How to Vanquish Food Cravings, Part 3


Childhood Obesity News has been looking at the various efforts toward craving reduction that have been suggested by different people. A mention, of course, doesn’t imply that Dr. Pretlow necessarily recommends the measure for any particular patient. It’s useful to see what’s going on in the world, and, of course, nothing ever works for everyone.

Marie Crawford gives a list of five tips: Eat a good diet, keep occupied, drink water, wait it out, or suppress the craving by doing some displacement activity like toothbrushing.

Jorge Mora stresses the importance of recognizing the problem, and of acknowledging that it will take work to beat the craving. Also, he says, “Learn to say no.” Yes, but how? If it were so darn easy, there wouldn’t be addicts all over the place.

Cinnamon presents an interesting contradiction. Many people report it as a problem food, something they experience a craving for. Yet, strangely, others credit the spice with the ability to prevent cravings. For the first group, maybe it’s really the sugar they are craving. Maybe people are thinking they want cinnamon, when what they really want is the same old carbohydrates and fats that cinnamon is always paired with. After all, that’s where it shows up, in such items as cinnamon buns, apple pie, and candy.

On the other hand, a person with an unhealthy dependence on cinnamon rolls obviously has a problem, so why hasn’t the high cinnamon intake helped stop craving pastry? This would be a question for someone like cravings coach Diana Walker, who recommends:

By just digesting a teaspoon a day, patients with type 2 diabetes had lowered their blood sugar, cholesterol and triglyceride levels… Cinnamon normalizes blood sugar levels. This helps to reduce cravings for sugar. This helps to control blood glucose levels by preventing insulin spikes after meals. It reduces serum glucose, triglyceride, LDL cholesterol as well as total cholesterol.

In Chapter 15 of Overweight: What Kids Say, Dr. Pretlow talks about what he has learned from young patients who somehow manage to find ways of dealing with cravings:

When the kids can’t stop thinking about food, they vividly imagine how awful they would feel if they were fatter — more teasing, more embarrassment, not fitting into clothes, not getting dates. And they imagine how fantastic they would feel if they were thinner — able to move more easily, wearing cool clothes, feeling proud, a prom date. They realize that the food would taste great and make them feel better for only a few minutes, and then they would feel horrible.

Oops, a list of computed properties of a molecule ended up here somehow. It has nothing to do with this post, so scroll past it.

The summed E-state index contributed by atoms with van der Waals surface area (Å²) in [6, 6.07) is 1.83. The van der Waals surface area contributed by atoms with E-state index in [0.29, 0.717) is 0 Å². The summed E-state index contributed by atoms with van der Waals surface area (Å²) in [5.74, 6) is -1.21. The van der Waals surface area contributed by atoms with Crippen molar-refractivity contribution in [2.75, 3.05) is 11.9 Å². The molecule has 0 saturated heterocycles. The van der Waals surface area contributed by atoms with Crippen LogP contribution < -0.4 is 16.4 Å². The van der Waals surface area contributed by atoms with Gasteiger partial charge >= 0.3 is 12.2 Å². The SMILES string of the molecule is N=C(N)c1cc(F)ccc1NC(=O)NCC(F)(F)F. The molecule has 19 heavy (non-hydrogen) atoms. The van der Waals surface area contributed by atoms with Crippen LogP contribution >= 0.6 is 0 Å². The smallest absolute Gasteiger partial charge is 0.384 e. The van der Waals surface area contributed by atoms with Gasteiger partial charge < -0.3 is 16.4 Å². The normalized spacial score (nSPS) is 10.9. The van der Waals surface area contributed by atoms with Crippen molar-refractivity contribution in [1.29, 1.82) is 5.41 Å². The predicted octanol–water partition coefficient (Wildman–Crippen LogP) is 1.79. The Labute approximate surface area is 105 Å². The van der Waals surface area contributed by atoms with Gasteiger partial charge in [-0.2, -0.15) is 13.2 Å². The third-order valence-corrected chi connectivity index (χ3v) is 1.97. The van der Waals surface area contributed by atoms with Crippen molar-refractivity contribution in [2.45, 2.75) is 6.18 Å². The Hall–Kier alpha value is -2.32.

These children and teenagers grope around trying to work out methods of self-help, and the kids who respond to the Weigh2Rock website are very much into mutual help, too. Here are a few ideas:

From Court, 16 –
Before you decide to eat something… ask yourself, ‘How will I feel about this (cake, chips, etc.) in 6 months?’
From Jess, 12 –
Would you rather be happy for 10 minutes while eating & be miserable after for hours??
From Hannah, 12-
Imagine what you’re about to eat superglued to your butt…

Your responses and feedback are welcome!

Source: “Overcome Overeating: 5 Tips To Beat Cravings,” Best Information About, 04/30/10
Source: “Tips to Conquer Food Cravings and Resist Overeating,” Ezine Articles
Source: “Cinnamon Healthy Benefits Curb Cravings With Cinnamon,”, 03/09/11
Image by mhiguera, used under its Creative Commons license.

Leave a Reply

Your email address will not be published. Required fields are marked *

FAQs and Media Requests: Click here…

Profiles: Kids Struggling with Weight

Profiles: Kids Struggling with Obesity top bottom

The Book

OVERWEIGHT: What Kids Say explores the obesity problem from the often-overlooked perspective of children struggling with being overweight.

About Dr. Robert A. Pretlow

Dr. Robert A. Pretlow is a pediatrician and childhood obesity specialist. He has been researching and spreading awareness on the childhood obesity epidemic in the US for more than a decade.
You can contact Dr. Pretlow at:


Dr. Pretlow’s invited presentation at the American Society of Animal Science 2020 Conference
What’s Causing Obesity in Companion Animals and What Can We Do About It

Dr. Pretlow’s invited presentation at the World Obesity Federation 2019 Conference:
Food/Eating Addiction and the Displacement Mechanism

Dr. Pretlow’s Multi-Center Clinical Trial Kick-off Speech 2018:
Obesity: Tackling the Root Cause

Dr. Pretlow’s 2017 Workshop on
Treatment of Obesity Using the Addiction Model

Dr. Pretlow’s invited presentation for
TEC and UNC 2016

Dr. Pretlow’s invited presentation at the 2015 Obesity Summit in London, UK.

Dr. Pretlow’s invited keynote at the 2014 European Childhood Obesity Group Congress in Salzburg, Austria.

Dr. Pretlow’s presentation at the 2013 European Congress on Obesity in Liverpool, UK.

Dr. Pretlow’s presentation at the 2011 International Conference on Childhood Obesity in Lisbon, Portugal.

Dr. Pretlow’s presentation at the 2010 Uniting Against Childhood Obesity Conference in Houston, TX.

Food & Health Resources